I see exactly what everyone is talking about, but in the case of Doubs, I think the negative traits adopted here should come with some equivalent projections. Most bad road runners are almost always bad road runners. Consistency problems are different. Consistency problems are not so much technical problems as they are concentration problems. If you can implement the proper method once (or at least, regularly) Can Do it often. The problem is attention to detail, lack of focus on the goal, or tiredness. I suspect that in a more natural attack, running at a more natural pace, Dobbs would have had better grades on basically everything he was poor at, from road to blocking and even deep speed, where several scouts knocked him out.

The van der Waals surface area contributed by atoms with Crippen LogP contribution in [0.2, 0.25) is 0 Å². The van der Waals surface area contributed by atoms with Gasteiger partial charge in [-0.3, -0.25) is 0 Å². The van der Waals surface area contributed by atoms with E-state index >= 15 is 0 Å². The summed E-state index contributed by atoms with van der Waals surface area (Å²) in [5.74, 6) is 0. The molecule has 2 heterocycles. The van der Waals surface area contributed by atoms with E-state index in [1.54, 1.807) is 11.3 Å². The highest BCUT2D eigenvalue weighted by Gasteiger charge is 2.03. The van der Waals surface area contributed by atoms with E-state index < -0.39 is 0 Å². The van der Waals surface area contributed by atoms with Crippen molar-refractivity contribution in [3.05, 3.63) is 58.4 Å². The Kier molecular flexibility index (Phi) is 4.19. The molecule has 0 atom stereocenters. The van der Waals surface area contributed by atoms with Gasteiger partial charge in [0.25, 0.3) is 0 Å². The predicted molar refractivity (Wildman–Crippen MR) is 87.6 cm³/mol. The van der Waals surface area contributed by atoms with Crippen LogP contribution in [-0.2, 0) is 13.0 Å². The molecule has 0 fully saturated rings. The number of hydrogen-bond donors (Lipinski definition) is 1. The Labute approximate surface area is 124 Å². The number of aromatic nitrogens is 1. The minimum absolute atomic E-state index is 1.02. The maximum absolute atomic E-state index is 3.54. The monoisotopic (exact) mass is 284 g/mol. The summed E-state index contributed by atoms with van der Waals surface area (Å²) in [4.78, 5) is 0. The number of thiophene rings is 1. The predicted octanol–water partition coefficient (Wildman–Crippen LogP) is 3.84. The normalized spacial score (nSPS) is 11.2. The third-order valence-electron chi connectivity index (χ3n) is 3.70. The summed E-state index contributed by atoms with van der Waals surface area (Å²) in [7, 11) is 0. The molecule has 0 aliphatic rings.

I’m not here to hit the scouts though. I think most of them were objectively correct in their assessments, and interpreting exploratory data is often as much an art as it is a science. Numbers, metrics, and statistics often provide some objective clarity, but in the case of Romeo Dobbs, they’re quite vague, unless you know what to look for.

Deceptive stats and objective traits

First and foremost, Doubs didn’t run into the combine. The No RAS score I keep it off my radar because I prefer to focus on good, well-known athletes who have also excelled on the basis of playing in college. I do this using two scales I’ve created: wraps And the wraps. (You can find more details over herePut simply, WROPS combines players’ catches% and yards per catch into a single number, scaling the baseball’s OPS statistic. WRAPS takes that number and combines it with it Kent Lee Platt’s relative sports score To create a single number that combines athletic prowess with college production, on a scale from 1 to 20.)